Four months after the tragic collapse of a wing of the 12-story Champlain Towers South residential condominium in Surfside, Fla., the Miami-Dade police gave private forensic investigators access to the site to probe the causes of the failure that killed 98 people.

Still, the 11 firms representing different interested parties, including insurers, have not been granted access to the warehouse containing the large pieces of collapsed elements and have not been given permission by the court to do any destructive testing, says Allyn Kilsheimer, founder, president and CEO of KCE Structural Engineers, which has been probing the collapse for the town of Surfside since June 25.

“We have been allowed to take physical measurements only,” he adds, though destructive sampling at site, including geophysical, geological, concrete and reinforcing steel testing, is critical to the investigations.

Kilsheimer says of the 10 other firms on site, five of them, plus KCE, have agreed to share the cost and raw data from eventual testing and sampling. Three more firms may join but two are not willing to share, he says.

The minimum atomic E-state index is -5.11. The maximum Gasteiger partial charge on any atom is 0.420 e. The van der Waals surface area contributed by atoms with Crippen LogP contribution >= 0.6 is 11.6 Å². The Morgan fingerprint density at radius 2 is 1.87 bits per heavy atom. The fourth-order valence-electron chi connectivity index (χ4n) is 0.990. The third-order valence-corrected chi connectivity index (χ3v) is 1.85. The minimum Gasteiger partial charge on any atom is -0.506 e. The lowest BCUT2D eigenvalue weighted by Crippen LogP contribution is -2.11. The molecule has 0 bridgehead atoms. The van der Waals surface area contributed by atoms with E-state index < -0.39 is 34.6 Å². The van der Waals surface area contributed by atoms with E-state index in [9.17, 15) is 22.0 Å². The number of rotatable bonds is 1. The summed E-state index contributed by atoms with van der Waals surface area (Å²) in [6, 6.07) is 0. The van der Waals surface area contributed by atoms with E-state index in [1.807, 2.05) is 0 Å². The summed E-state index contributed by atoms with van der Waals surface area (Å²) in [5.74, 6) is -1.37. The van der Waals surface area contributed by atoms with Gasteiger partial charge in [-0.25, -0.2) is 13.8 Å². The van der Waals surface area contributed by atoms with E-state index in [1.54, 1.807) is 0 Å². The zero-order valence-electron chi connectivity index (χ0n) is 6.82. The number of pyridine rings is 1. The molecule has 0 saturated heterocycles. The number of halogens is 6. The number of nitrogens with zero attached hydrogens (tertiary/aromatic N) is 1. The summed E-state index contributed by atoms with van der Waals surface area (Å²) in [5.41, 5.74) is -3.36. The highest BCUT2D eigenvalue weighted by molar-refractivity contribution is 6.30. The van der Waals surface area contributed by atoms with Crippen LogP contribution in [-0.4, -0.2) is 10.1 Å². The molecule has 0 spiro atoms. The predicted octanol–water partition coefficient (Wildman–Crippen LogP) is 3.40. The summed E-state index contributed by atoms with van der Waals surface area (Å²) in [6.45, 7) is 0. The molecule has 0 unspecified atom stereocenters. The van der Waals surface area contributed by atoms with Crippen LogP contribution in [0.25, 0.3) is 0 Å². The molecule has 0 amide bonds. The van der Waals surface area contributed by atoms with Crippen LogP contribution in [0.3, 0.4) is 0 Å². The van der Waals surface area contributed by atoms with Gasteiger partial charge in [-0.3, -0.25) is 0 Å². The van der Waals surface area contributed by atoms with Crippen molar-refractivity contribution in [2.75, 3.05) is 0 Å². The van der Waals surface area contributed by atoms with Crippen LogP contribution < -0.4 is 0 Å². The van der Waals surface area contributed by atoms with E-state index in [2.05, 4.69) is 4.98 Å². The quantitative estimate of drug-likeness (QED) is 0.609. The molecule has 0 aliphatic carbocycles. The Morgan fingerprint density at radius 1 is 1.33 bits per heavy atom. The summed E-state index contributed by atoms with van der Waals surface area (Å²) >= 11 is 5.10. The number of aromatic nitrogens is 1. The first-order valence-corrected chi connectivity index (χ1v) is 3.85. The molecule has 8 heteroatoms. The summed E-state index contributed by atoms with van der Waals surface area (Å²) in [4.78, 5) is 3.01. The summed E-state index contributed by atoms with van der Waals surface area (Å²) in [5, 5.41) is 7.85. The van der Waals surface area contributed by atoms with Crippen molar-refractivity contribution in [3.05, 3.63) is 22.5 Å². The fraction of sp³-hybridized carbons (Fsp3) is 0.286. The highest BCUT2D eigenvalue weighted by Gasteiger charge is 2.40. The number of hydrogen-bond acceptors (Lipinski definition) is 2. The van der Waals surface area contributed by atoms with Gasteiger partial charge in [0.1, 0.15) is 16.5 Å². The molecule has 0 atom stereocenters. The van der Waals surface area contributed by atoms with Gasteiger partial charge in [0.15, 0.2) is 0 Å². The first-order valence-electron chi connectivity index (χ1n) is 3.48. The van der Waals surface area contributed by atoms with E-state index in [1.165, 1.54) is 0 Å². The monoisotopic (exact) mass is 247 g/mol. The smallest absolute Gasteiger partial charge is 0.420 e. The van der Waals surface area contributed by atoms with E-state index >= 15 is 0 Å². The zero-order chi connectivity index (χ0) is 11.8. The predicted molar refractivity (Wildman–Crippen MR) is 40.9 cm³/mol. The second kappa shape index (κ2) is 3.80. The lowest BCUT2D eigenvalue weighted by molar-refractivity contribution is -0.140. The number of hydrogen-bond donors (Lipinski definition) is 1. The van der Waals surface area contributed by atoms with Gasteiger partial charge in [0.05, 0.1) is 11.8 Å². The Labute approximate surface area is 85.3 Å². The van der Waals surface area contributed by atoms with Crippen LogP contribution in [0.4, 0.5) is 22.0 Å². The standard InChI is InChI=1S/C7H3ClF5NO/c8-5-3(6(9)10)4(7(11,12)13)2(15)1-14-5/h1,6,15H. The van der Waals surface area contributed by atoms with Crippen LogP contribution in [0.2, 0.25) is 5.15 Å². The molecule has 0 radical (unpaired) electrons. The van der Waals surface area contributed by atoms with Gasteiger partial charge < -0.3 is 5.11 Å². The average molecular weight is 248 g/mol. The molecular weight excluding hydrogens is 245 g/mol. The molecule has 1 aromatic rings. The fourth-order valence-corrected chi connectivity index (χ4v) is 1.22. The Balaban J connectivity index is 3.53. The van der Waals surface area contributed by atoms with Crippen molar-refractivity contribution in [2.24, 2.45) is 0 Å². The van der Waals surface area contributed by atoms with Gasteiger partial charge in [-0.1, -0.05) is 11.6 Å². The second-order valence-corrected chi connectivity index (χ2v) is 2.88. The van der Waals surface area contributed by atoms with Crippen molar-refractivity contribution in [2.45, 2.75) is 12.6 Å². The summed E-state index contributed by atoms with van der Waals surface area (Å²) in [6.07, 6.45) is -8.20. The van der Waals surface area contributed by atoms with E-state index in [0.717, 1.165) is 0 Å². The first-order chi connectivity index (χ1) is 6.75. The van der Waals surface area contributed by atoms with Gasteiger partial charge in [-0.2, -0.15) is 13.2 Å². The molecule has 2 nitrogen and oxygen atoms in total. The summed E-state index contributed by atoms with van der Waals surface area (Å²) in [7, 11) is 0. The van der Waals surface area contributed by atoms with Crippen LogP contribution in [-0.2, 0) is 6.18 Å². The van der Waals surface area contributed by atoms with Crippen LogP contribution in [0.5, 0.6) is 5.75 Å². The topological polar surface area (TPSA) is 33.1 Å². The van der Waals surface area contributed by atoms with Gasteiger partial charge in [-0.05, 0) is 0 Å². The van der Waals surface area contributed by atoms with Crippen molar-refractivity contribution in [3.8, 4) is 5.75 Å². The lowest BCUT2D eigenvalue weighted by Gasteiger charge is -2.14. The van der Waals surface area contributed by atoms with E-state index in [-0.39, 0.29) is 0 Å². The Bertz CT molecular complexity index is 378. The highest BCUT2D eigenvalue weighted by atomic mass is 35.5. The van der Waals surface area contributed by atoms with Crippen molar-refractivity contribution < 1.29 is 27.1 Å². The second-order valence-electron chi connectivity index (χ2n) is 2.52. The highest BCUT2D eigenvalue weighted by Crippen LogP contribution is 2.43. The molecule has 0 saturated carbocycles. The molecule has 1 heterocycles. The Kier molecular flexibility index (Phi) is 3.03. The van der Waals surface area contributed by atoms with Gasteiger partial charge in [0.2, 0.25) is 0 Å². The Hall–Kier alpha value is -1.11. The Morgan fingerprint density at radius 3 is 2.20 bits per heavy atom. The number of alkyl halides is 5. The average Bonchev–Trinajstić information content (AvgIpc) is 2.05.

A list of the firms is not yet available.

Need to Dewater the Site

Though access was granted Oct. 21, no one was on site until Oct. 26 because of 11.5 in. to 15 in. of water at the site.

“Miami-Dade had pulled the plug on the dewatering,” says Kilsheimer.

Pumping 24/7 for three days ended Oct. 24. “We tried to get the site nominally dry,” Kilsheimer adds.

After a drone flyover on Monday for lidar scanning, the investigators arrived at the site on Oct. 26. They were also given access to a storage yard with a 20-ft to 40-ft by 50-ft pile of debris from the July 4 controlled demolition of the building.

There also are piles of reinforcing steel, says Kilsheimer. The probers have not yet been given access to the warehouse with the larger pieces of concrete and other material from the collapse itself.

Kilsheimer adds that representatives of the National Institute of Standards and Technology, which is conducting its own investigation, and the Federal Emergency Management Agency, are on site every day.